Last week the Committee of the Regions organised its fifth EuroPCom conference at the Committee of the Regions on how to communicate Europe to a wider public. With the rise of vocal, populist right-wing parties that tap into people’s fears, never has the need for Brussels to present it’s case been more important. It is estimated the EU has approximately five years, before the next Parliamentary elections, to do so. If it fails there is the risk that the EU’s very legitimacy will begin to crumble and give way to forces that promote fragmentation rather than union, rupture rather than settlement, chasm rather than understanding.

Many within the EU are trying. God knows they are trying. From catchy You Tube style videos, to social media tricks, from glossy brochure, to children’s comic-strip info-pack, from out-reach programmes to all-singing, all-dancing local youth events. Every single aspect of communicating the EU to a wider European audience has been and was analysed. All interesting. All very expensive. All pretty useless. Those tools can best be described as the props. They are not exactly defining the plot. Nor can they act as the foundation on which to build an effective, accurate communications strategy.

The only tool capable of reaching out to a wider European audience is a pan-European press that presents the European, as opposed to the national, perspective.

For the moment, however, the European narrative is being written elsewhere far away from Brussels by largely hostile script-writers and no amount of social media, You Tube videos, glossy brochures, awards and out-reach programmes alone will be capable of communicating Europe to the wider European public audience.

Never underestimate the vital role that an independent and varied press plays in communicating local, regional and global affairs to a wider public. At the moment most Europeans read, listen and watch the news as presented to them by their national media and they have proven time and again that EU affairs are not their priority.

Worse than blanking out or ignoring EU policies is the continual drip, drip of negative and blatantly exaggerated coverage of the EU by writers who are more than happy to write a hostile narrative. Those controlling the plot portray the EU as the villain – either an egocentric, power-hungry, corrupter of national sovereignty; a bureaucratic tormentor intent on destroying national values or as a petty autocrat imposing tangled diktats on hard-working member sates.

As long as the good times roll such a narrative is largely ignored and put down to the ranting’s of the loonies that are known to inhabit the shadowy swamps of the periphery. By and large the EU is viewed, as an engine for growth, prosperity and peace. Although little understood most Europeans view the EU positively at best, with indifference at worst. Yet years of unchecked snipping from the side-lines by bored journalists, ignorant of EU affairs have slowly but surely begun to tilt the balance. It is their narrative that is creating an opening for the loonies to migrate out of the shadows and colonise the mainstream.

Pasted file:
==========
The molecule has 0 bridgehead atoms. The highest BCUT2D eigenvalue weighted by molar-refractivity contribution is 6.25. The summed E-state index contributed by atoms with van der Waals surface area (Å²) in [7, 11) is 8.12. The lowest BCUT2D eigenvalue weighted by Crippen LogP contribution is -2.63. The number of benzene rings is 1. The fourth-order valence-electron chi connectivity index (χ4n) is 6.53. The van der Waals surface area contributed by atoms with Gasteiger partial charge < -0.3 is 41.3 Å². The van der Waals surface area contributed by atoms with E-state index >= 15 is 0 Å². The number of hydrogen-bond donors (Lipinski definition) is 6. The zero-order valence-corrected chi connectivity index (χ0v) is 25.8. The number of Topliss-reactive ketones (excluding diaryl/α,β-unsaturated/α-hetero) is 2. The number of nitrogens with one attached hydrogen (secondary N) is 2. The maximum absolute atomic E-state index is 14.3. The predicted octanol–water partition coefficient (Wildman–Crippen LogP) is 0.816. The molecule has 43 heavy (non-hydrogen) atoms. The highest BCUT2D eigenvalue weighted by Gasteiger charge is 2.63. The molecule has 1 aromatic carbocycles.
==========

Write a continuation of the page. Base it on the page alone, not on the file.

One need look no further than the announcement yesterday by UKIP that it is forming an alliance with a party that denies the holocaust and promotes wife bashing to realise how mainstream the loony views of UKIP have become. The sad reality is that far too many in the UK have become so brain-washed by the constant stream of negative coverage they are now more prepared to give the benefit of the doubt to a Polish holocaust denier than they are the EU. Something is very flawed indeed when UKIP can ally itself with such extreme views and still hope to win thirty seats in Westminster.

For too long the EU has allowed the narrative to be written by editors who have stated, in public, they oppose the EU. Unless a pan-European media is developed to act as a counter-balance to such hostile positions it will be the national media that will shape how Europeans perceive the EU not those in the driving seat. This is problematic. It is the script-writer who has the power to decide the fate of the protagonists. Does the EU really want its fate to be written by an openly antagonistic media?

Yet, the development of a thriving, well written, newsworthy, independent pan-European press to counter-balance the views of the national media was barely touched upon at the conference. When it was, it was dismissed as too expensive, unprofitable, impossible to realise and too politically sensitive to organise. Past failures were cited as evidence that a pan-European media is economically unviable.

Over and again it was said that the promotion of a pan-European media could be construed as EU propaganda. To which euperspectives replies why such timidity? Has Brussels become so brow-beaten and bullied by the snarlings of the euro sceptics that they actually believe there is any merit to such an argument?

In the free world it is vital that news is presented from a variety of sources capable of expressing their own interpretations of world events. In the UK, The Guardian is a left-leaning paper whilst The Times leans to the right. The Mirror panders to Labour voters. The Daily Mail to UKIP. Few question the legitimacy of this approach. As far as the EU is concerned the only voice being heard is that of the national perspective, which is why there is such an imbalance in the reporting of EU affairs.

The EU has but a few years in which to rethink its communication policy. Now is the time for it to seize the initiative and develop a fully functioning, well respected media staffed by experienced journalists and commentators, capable of presenting broad stories that touch a cord with all Europeans. Only in such a way can Europe regain the initiative, write its own narrative from a European perspective and let Europeans decide whether the EU is worth investing in or not based on accurate, informed stories not on half-truths and deception.

Such a project is not only viable, it is the only way to communicate European objectives to a wider audience. Call it propaganda if you will but it you do the EU would only be doing what the national press are already culpable of – no more, no less.